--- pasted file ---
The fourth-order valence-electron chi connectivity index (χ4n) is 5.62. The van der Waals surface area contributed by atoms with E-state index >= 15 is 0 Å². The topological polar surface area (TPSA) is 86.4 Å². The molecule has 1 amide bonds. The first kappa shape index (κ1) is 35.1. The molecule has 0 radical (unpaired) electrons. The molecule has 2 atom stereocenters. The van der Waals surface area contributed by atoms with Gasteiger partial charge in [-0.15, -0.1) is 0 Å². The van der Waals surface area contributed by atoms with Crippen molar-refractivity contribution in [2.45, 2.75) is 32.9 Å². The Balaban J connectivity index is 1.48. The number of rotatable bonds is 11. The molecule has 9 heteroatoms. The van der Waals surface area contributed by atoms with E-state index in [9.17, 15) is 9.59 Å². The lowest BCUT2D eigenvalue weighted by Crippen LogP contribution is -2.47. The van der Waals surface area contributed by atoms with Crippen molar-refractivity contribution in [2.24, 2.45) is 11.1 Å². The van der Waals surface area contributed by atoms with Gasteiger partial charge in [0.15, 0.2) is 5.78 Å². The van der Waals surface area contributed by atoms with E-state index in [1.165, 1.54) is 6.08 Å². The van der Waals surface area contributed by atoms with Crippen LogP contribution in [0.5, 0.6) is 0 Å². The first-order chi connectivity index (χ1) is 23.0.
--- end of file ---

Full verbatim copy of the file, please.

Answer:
The fourth-order valence-electron chi connectivity index (χ4n) is 5.62. The van der Waals surface area contributed by atoms with E-state index >= 15 is 0 Å². The topological polar surface area (TPSA) is 86.4 Å². The molecule has 1 amide bonds. The first kappa shape index (κ1) is 35.1. The molecule has 0 radical (unpaired) electrons. The molecule has 2 atom stereocenters. The van der Waals surface area contributed by atoms with Gasteiger partial charge in [-0.15, -0.1) is 0 Å². The van der Waals surface area contributed by atoms with Crippen molar-refractivity contribution in [2.45, 2.75) is 32.9 Å². The Balaban J connectivity index is 1.48. The number of rotatable bonds is 11. The molecule has 9 heteroatoms. The van der Waals surface area contributed by atoms with E-state index in [9.17, 15) is 9.59 Å². The lowest BCUT2D eigenvalue weighted by Crippen LogP contribution is -2.47. The van der Waals surface area contributed by atoms with Crippen molar-refractivity contribution in [2.24, 2.45) is 11.1 Å². The van der Waals surface area contributed by atoms with Gasteiger partial charge in [0.15, 0.2) is 5.78 Å². The van der Waals surface area contributed by atoms with E-state index in [1.165, 1.54) is 6.08 Å². The van der Waals surface area contributed by atoms with Crippen LogP contribution in [0.5, 0.6) is 0 Å². The first-order chi connectivity index (χ1) is 23.0.